Now, Even Artificial Intelligence Gurus Fret That AI Will Steal Our Jobs

Author

Robert Hof, Contributor

February 2, 2015

It’s easy to find lots of people who worry that artificial intelligence will create machines so smart that they will destroy a huge swath of jobs currently done by humans. As computers and robots become more adept at everything from driving to writing, say even some technology optimists such as venture capitalist Vinod Khosla, skilled jobs will quickly vanish, widening the income gap even amid unprecedented abundance.

It’s also easy to find lots of people who think those worries are hogwash. Technological advances have always improved productivity and created new jobs to replace those made obsolete, insist smart people such as VC Marc Andreessen.

But it’s rare to find people in the AI field openly fret about their work resulting in the elimination of millions upon millions of jobs. So it was interesting, indeed alarming, to find not one but two AI and machine intelligence experts raise serious concerns this week about the potential impact of recent advances on the labor market.

One was Andrew Ng, the onetime head of the Google Brain project, a founder in the online education startup Coursera, and now chief scientist at the Chinese Internet company Baidu. At two conferences this week, the RE.WORK Deep Learning Summit in San Francisco and the Big Talk Summit in Mountain View, the former Stanford University computer science professor took the opportunity to sketch out AI’s challenges to society as it replaces more and more jobs.

“Historically technology has created challenges for labor,” he noted. But while previous technological revolutions also eliminating many types of jobs and created some displacement, the shift happened slowly enough to provide new opportunities to successive generations of workers. “The U.S. took 200 years to get from 98% to 2% farming employment,” he said. “Over that span of 200 years we could retrain the descendants of farmers.”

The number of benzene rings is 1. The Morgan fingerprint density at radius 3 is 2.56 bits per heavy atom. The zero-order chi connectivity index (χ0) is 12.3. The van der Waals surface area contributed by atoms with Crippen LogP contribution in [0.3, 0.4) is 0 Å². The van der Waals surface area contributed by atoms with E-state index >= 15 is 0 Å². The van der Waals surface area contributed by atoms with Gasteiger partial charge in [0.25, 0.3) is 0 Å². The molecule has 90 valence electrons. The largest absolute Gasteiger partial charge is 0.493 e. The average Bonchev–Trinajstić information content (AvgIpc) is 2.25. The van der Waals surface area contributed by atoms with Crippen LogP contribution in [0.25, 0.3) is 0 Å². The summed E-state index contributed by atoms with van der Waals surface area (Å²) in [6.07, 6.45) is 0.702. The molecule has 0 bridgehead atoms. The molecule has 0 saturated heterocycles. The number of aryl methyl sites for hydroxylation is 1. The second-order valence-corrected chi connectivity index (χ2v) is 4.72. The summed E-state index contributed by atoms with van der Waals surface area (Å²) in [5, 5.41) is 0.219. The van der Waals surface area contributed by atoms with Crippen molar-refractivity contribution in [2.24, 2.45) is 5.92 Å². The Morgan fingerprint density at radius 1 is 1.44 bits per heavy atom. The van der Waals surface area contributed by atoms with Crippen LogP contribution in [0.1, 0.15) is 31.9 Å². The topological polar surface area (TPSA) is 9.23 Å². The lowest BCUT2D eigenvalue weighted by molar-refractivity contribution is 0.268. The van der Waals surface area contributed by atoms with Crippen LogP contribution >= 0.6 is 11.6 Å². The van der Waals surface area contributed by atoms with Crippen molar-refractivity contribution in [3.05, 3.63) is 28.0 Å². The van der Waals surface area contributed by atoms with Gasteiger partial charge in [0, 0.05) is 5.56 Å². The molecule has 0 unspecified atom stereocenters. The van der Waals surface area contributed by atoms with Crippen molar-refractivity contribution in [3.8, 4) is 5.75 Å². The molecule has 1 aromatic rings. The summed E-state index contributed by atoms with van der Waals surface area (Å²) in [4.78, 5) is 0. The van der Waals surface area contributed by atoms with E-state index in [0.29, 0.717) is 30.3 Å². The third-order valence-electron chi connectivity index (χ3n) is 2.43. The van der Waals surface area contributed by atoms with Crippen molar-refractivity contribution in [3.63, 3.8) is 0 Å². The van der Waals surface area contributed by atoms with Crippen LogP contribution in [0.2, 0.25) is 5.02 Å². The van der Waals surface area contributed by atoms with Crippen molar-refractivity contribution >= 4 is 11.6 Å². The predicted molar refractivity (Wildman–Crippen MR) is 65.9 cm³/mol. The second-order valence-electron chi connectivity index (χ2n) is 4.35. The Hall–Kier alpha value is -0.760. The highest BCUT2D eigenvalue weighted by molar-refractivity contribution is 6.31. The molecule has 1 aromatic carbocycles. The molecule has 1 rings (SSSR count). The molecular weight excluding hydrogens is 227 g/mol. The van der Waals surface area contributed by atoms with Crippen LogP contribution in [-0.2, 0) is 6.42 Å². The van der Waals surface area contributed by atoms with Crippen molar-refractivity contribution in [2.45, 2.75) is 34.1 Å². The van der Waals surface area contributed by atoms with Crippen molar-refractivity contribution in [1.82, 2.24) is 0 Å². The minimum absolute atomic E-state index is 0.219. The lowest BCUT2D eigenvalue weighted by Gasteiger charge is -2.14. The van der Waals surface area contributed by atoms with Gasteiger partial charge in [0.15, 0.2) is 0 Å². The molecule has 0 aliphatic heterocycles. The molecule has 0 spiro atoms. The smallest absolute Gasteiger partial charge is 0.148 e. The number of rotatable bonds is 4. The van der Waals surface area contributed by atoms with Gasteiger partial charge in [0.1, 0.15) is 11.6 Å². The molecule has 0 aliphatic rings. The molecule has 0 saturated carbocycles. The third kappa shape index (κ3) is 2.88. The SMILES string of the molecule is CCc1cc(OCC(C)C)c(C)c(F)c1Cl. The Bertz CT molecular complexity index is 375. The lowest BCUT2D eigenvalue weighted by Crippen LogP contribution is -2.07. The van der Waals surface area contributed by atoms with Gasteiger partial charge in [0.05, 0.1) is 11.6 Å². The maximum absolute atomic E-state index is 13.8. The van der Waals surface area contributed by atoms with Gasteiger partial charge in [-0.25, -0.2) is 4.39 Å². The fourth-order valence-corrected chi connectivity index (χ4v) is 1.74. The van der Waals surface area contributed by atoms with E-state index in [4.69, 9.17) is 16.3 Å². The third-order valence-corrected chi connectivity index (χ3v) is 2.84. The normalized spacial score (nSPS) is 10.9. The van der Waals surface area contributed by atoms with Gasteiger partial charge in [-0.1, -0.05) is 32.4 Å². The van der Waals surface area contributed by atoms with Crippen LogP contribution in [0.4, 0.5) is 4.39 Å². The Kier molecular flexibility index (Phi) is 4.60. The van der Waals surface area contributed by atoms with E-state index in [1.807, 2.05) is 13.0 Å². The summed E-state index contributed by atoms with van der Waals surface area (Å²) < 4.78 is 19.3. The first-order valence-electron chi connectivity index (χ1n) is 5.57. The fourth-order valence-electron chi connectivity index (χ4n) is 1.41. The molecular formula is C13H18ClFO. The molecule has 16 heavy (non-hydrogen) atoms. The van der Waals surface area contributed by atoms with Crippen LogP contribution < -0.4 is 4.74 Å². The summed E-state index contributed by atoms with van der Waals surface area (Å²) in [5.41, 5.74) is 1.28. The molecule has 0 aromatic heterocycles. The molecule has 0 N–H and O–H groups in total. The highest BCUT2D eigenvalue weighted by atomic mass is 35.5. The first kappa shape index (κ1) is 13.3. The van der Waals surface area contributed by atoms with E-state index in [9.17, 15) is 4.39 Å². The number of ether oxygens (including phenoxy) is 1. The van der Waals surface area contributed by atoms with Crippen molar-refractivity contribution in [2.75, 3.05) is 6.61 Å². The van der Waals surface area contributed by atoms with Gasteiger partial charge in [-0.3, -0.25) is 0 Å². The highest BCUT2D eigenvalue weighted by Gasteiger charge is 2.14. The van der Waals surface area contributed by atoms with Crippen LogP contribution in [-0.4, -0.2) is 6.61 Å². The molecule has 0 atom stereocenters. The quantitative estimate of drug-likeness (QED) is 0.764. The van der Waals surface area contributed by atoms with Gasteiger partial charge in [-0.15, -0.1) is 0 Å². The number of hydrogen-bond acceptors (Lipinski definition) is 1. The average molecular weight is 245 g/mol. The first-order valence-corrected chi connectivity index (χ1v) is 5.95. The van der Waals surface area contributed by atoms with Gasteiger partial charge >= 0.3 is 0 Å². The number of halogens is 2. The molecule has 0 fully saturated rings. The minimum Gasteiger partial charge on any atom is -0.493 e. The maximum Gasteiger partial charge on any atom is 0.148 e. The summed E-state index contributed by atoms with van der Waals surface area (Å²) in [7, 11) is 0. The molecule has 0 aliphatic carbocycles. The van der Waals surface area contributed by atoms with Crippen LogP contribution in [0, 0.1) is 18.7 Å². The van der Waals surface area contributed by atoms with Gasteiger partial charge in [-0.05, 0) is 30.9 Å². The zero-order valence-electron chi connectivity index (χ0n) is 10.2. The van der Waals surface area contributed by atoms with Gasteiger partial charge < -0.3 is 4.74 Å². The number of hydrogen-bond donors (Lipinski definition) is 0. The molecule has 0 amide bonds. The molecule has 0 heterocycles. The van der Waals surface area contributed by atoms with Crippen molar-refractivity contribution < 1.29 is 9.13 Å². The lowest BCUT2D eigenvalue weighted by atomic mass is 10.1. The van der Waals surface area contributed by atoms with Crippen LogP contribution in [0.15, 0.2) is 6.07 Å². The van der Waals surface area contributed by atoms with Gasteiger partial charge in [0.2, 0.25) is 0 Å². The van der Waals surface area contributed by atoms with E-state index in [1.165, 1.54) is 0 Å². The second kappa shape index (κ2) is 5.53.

But he says the rapid pace of technological change today has changed everything. “With this technology today, that transformation might happen much faster,” he said. Self-driving cars, he suggested could quickly put 5 million truck drivers out of work.

Retraining is a solution often suggested by the technology optimists. But Ng, who knows a little about education thanks to his cofounding of Coursera, doesn’t believe retraining can be done quickly enough. “What our educational system has never done is train many people who are alive today. Things like Coursera are our best shot, but I don’t think they’re sufficient. People in the government and academia should have serious discussions about this.”

His concerns were echoed by Hod Lipson, director of Cornell University’s Creative Machines Lab. “If AI is going to threaten humanity, it’s going to be through the fact that it does almost everything better than almost anyone,” he said.

By the way, both Ng and Lipson, not to mention many other AI experts, pointedly don’t subscribe to the more widely expressed worry by luminaries such as Stephen Hawking, Bill Gates, and Elon Musk that superintelligent machines will find us superfluous at best and eventually kill us all. “Superintelligence is a distraction,” said Ng, unlikely because we are so far from any possibility of machines that will truly think and possess self-motivation.

It’s time quit worrying about Terminators and Transformers, he said, and focus on the more likely possibility: that machines will kill our jobs long before they kill us.

This article was written by Robert Hof from Forbes and was legally licensed through the NewsCred publisher network.

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